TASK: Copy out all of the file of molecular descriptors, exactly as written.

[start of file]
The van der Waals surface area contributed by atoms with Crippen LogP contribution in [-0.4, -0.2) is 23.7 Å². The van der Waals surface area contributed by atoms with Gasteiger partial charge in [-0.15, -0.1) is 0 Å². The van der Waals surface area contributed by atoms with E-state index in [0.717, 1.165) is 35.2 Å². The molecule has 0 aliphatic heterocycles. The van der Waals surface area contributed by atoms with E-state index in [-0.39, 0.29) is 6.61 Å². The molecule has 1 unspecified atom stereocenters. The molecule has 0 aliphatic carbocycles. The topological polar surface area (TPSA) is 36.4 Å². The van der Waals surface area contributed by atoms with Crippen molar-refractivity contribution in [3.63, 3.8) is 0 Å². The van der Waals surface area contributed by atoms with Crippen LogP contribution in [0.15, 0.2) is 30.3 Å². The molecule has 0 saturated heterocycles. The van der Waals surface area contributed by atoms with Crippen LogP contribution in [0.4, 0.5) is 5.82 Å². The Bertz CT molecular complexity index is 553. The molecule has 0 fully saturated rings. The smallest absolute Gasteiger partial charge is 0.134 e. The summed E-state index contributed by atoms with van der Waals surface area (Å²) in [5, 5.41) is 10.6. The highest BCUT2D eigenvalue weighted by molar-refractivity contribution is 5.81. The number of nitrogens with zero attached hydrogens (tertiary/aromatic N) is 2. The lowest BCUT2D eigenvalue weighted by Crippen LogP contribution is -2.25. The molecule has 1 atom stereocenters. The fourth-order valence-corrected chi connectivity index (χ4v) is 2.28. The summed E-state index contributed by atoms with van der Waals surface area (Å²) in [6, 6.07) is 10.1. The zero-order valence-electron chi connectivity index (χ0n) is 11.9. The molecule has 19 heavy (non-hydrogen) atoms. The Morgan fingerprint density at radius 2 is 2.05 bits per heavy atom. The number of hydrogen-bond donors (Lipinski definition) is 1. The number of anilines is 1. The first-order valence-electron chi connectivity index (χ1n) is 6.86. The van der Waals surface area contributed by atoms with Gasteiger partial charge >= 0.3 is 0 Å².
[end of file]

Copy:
The van der Waals surface area contributed by atoms with Crippen LogP contribution in [-0.4, -0.2) is 23.7 Å². The van der Waals surface area contributed by atoms with Gasteiger partial charge in [-0.15, -0.1) is 0 Å². The van der Waals surface area contributed by atoms with E-state index in [0.717, 1.165) is 35.2 Å². The molecule has 0 aliphatic heterocycles. The van der Waals surface area contributed by atoms with E-state index in [-0.39, 0.29) is 6.61 Å². The molecule has 1 unspecified atom stereocenters. The molecule has 0 aliphatic carbocycles. The topological polar surface area (TPSA) is 36.4 Å². The van der Waals surface area contributed by atoms with Crippen molar-refractivity contribution in [3.63, 3.8) is 0 Å². The van der Waals surface area contributed by atoms with Crippen LogP contribution in [0.15, 0.2) is 30.3 Å². The molecule has 0 saturated heterocycles. The van der Waals surface area contributed by atoms with Crippen LogP contribution in [0.4, 0.5) is 5.82 Å². The Bertz CT molecular complexity index is 553. The molecule has 0 fully saturated rings. The smallest absolute Gasteiger partial charge is 0.134 e. The summed E-state index contributed by atoms with van der Waals surface area (Å²) in [5, 5.41) is 10.6. The highest BCUT2D eigenvalue weighted by molar-refractivity contribution is 5.81. The number of nitrogens with zero attached hydrogens (tertiary/aromatic N) is 2. The lowest BCUT2D eigenvalue weighted by Crippen LogP contribution is -2.25. The molecule has 1 atom stereocenters. The fourth-order valence-corrected chi connectivity index (χ4v) is 2.28. The summed E-state index contributed by atoms with van der Waals surface area (Å²) in [6, 6.07) is 10.1. The zero-order valence-electron chi connectivity index (χ0n) is 11.9. The molecule has 19 heavy (non-hydrogen) atoms. The Morgan fingerprint density at radius 2 is 2.05 bits per heavy atom. The number of hydrogen-bond donors (Lipinski definition) is 1. The number of anilines is 1. The first-order valence-electron chi connectivity index (χ1n) is 6.86. The van der Waals surface area contributed by atoms with Gasteiger partial charge >= 0.3 is 0 Å².